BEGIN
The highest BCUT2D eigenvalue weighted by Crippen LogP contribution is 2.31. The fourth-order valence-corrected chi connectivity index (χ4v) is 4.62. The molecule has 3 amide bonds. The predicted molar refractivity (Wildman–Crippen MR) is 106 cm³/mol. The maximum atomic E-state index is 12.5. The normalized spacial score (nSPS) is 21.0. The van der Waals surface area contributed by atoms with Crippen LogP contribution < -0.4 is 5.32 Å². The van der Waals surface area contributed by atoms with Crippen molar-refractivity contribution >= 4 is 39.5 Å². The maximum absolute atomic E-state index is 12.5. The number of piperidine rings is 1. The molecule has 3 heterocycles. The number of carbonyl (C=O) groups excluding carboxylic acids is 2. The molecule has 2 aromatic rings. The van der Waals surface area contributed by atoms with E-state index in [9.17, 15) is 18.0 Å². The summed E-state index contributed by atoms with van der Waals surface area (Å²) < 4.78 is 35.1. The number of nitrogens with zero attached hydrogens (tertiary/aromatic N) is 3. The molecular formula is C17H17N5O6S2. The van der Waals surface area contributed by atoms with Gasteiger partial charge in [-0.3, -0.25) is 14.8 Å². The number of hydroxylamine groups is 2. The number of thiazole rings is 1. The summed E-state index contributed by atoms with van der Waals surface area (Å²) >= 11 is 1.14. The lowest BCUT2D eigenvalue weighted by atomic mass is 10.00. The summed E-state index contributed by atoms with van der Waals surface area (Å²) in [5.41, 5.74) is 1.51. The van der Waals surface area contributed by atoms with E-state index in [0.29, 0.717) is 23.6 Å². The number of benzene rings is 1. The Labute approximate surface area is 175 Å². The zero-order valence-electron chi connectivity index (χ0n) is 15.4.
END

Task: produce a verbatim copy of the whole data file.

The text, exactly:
The highest BCUT2D eigenvalue weighted by Crippen LogP contribution is 2.31. The fourth-order valence-corrected chi connectivity index (χ4v) is 4.62. The molecule has 3 amide bonds. The predicted molar refractivity (Wildman–Crippen MR) is 106 cm³/mol. The maximum atomic E-state index is 12.5. The normalized spacial score (nSPS) is 21.0. The van der Waals surface area contributed by atoms with Crippen LogP contribution < -0.4 is 5.32 Å². The van der Waals surface area contributed by atoms with Crippen molar-refractivity contribution >= 4 is 39.5 Å². The maximum absolute atomic E-state index is 12.5. The number of piperidine rings is 1. The molecule has 3 heterocycles. The number of carbonyl (C=O) groups excluding carboxylic acids is 2. The molecule has 2 aromatic rings. The van der Waals surface area contributed by atoms with E-state index in [9.17, 15) is 18.0 Å². The summed E-state index contributed by atoms with van der Waals surface area (Å²) < 4.78 is 35.1. The number of nitrogens with zero attached hydrogens (tertiary/aromatic N) is 3. The molecular formula is C17H17N5O6S2. The van der Waals surface area contributed by atoms with Gasteiger partial charge in [-0.3, -0.25) is 14.8 Å². The number of hydroxylamine groups is 2. The number of thiazole rings is 1. The summed E-state index contributed by atoms with van der Waals surface area (Å²) >= 11 is 1.14. The lowest BCUT2D eigenvalue weighted by atomic mass is 10.00. The summed E-state index contributed by atoms with van der Waals surface area (Å²) in [5.41, 5.74) is 1.51. The van der Waals surface area contributed by atoms with E-state index in [0.29, 0.717) is 23.6 Å². The number of benzene rings is 1. The Labute approximate surface area is 175 Å². The zero-order valence-electron chi connectivity index (χ0n) is 15.4.